A Trip Around the World, Part 6

Fontainebleau
Chateau de Fontainebleau

On the morning of Friday, July 7, the Moscow-Paris Express pulled into Gare de l’Est, and the long train journey that had begun in Vladivostok eleven days before was over.

Pretty Parisian courtyard. We were on the 6th floor (or, as we say in the U.S., the 7th floor). No elevator!

I was thrilled to be in Paris. And delighted to be reunited with my husband, who flew into Paris that morning to meet me. And happy to be back on terra firma and in a proper apartment, one with a kitchen and a bathroom not shared with strangers.

But I was also a little sad to leave the train. Life on the rails had entailed a kind of directed simplicity that I came to appreciate.

Without television or radio, newspapers (that I could read, anyway), or, for much of the time, Internet access, I felt less distracted than I had in ages. All I could do was look out the window, eat, sleep, talk to my friend Chris, chat with other passengers, read, write, and think.

And yet without any effort on our part, we continued to roll inexorably along, getting closer and closer to our destination.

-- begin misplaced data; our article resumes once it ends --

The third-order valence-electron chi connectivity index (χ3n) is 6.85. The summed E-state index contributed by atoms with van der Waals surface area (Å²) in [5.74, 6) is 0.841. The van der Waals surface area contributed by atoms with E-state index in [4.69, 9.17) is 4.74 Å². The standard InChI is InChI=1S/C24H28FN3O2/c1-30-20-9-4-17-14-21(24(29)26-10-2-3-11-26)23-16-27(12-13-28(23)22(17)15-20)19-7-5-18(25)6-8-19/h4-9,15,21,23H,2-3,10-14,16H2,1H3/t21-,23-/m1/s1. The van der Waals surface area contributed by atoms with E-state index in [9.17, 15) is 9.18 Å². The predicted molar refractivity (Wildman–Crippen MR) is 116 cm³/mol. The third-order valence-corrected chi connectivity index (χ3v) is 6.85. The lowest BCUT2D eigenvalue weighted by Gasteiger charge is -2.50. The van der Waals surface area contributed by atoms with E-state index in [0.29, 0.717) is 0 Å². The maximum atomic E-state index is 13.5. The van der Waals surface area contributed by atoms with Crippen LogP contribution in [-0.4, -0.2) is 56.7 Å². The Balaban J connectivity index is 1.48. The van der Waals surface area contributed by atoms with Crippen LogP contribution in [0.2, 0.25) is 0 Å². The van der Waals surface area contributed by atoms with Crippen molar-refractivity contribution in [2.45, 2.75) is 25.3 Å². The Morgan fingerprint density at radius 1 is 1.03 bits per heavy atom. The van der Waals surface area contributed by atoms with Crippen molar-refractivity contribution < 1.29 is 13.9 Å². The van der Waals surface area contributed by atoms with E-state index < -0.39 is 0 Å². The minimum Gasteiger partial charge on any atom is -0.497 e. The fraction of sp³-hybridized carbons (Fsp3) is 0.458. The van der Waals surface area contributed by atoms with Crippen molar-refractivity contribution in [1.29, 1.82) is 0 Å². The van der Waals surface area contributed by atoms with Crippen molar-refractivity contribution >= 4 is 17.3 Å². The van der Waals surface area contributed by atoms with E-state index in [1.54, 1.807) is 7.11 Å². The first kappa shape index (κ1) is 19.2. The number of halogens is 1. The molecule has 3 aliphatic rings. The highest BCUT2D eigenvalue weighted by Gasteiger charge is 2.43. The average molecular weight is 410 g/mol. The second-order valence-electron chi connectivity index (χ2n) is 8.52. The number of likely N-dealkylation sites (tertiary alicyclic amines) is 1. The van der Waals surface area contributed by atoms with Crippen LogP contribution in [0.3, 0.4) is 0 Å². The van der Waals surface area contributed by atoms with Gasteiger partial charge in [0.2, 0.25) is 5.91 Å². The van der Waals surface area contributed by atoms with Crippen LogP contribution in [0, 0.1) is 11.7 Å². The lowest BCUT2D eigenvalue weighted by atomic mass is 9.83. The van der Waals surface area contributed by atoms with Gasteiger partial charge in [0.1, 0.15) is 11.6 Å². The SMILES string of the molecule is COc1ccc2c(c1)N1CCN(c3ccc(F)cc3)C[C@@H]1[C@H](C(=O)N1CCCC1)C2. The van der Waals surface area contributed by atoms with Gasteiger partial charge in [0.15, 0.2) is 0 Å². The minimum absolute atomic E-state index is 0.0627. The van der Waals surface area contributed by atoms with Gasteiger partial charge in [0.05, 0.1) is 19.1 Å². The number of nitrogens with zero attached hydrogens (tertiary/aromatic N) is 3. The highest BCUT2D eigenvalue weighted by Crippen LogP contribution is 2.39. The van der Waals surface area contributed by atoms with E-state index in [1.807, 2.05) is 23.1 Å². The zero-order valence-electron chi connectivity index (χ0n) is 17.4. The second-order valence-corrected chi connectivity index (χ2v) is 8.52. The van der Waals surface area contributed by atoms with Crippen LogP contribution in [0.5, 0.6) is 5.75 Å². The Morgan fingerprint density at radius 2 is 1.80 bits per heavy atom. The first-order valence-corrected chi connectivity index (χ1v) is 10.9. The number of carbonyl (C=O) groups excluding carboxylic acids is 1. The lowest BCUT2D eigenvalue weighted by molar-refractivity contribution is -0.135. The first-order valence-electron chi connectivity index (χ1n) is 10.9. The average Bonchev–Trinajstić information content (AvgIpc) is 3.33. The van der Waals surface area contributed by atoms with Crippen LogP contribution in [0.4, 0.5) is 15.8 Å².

I might have come as close as I’ve ever come to that attitude of “non-striving” much talked of among mindfulness and meditation practitioners.

It was a bit shocking to leave that and thrust myself back into the world of people and news and traffic and daily, hourly decisions about how to spend my time. And now I’ve been home for three weeks, during which I haven’t even managed to update this blog, so manifold and urgent have seemed all the distractions.

Anyway. I think I accomplished a lot during my ten days in Paris. I say “think” because people keep asking me how the trip has influenced the book I’m working on, and honestly: I have no idea.

rue Victor Masse
Building where Akiko & Hiroshi stayed in Paris in 1912

I mean, Dan and I went to and saw a lot of the places that Akiko and her husband Hiroshi went to and saw while they were in Paris. The building on rue Victor-Massé where they stayed for four months. The neighborhoods they explored on foot. The Chateau de Fontainebleau, about which Akiko wrote twenty tanka.

We visited both locales of the Musée Rodin—both the crowded Hôtel Biron site in Paris and the much quieter site in Meudon, just southwest of Paris, where Rodin lived for many years with Rose Beuret.